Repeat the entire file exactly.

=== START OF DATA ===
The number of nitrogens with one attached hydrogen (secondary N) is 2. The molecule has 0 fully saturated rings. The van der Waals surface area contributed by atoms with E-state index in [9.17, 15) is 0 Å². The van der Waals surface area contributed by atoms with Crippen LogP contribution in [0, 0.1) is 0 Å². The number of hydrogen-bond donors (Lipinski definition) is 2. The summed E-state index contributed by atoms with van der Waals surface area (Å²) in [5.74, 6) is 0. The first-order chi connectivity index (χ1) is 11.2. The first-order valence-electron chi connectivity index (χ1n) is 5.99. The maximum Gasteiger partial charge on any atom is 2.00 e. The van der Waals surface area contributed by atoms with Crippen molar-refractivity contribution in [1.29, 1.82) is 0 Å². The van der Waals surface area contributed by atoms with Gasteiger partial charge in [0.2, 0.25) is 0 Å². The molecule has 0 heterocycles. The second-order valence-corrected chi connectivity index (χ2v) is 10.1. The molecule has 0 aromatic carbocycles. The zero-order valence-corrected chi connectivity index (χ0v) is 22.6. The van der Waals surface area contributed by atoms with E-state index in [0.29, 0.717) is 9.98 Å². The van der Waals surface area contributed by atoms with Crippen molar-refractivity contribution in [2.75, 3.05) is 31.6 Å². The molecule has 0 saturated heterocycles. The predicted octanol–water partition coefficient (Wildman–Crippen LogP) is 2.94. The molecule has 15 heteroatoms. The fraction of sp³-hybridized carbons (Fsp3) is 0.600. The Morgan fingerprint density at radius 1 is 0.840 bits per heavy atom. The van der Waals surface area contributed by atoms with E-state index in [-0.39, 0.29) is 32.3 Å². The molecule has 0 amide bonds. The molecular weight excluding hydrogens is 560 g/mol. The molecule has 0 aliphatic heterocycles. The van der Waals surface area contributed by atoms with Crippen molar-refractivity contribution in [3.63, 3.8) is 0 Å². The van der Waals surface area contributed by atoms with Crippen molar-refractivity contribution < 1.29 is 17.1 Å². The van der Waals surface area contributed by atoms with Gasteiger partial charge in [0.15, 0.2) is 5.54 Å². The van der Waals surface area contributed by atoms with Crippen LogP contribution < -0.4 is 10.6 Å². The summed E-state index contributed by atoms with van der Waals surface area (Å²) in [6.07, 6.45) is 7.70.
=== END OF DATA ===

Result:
The number of nitrogens with one attached hydrogen (secondary N) is 2. The molecule has 0 fully saturated rings. The van der Waals surface area contributed by atoms with E-state index in [9.17, 15) is 0 Å². The van der Waals surface area contributed by atoms with Crippen LogP contribution in [0, 0.1) is 0 Å². The number of hydrogen-bond donors (Lipinski definition) is 2. The summed E-state index contributed by atoms with van der Waals surface area (Å²) in [5.74, 6) is 0. The first-order chi connectivity index (χ1) is 11.2. The first-order valence-electron chi connectivity index (χ1n) is 5.99. The maximum Gasteiger partial charge on any atom is 2.00 e. The van der Waals surface area contributed by atoms with Crippen molar-refractivity contribution in [1.29, 1.82) is 0 Å². The van der Waals surface area contributed by atoms with Gasteiger partial charge in [0.2, 0.25) is 0 Å². The molecule has 0 heterocycles. The second-order valence-corrected chi connectivity index (χ2v) is 10.1. The molecule has 0 aromatic carbocycles. The zero-order valence-corrected chi connectivity index (χ0v) is 22.6. The van der Waals surface area contributed by atoms with E-state index in [0.29, 0.717) is 9.98 Å². The van der Waals surface area contributed by atoms with Crippen molar-refractivity contribution in [2.75, 3.05) is 31.6 Å². The molecule has 0 saturated heterocycles. The predicted octanol–water partition coefficient (Wildman–Crippen LogP) is 2.94. The molecule has 15 heteroatoms. The fraction of sp³-hybridized carbons (Fsp3) is 0.600. The Morgan fingerprint density at radius 1 is 0.840 bits per heavy atom. The van der Waals surface area contributed by atoms with E-state index in [-0.39, 0.29) is 32.3 Å². The molecule has 0 amide bonds. The molecular weight excluding hydrogens is 560 g/mol. The molecule has 0 aliphatic heterocycles. The van der Waals surface area contributed by atoms with Crippen molar-refractivity contribution in [3.63, 3.8) is 0 Å². The van der Waals surface area contributed by atoms with Crippen molar-refractivity contribution < 1.29 is 17.1 Å². The van der Waals surface area contributed by atoms with Gasteiger partial charge in [0.15, 0.2) is 5.54 Å². The van der Waals surface area contributed by atoms with Crippen LogP contribution < -0.4 is 10.6 Å². The summed E-state index contributed by atoms with van der Waals surface area (Å²) in [6.07, 6.45) is 7.70.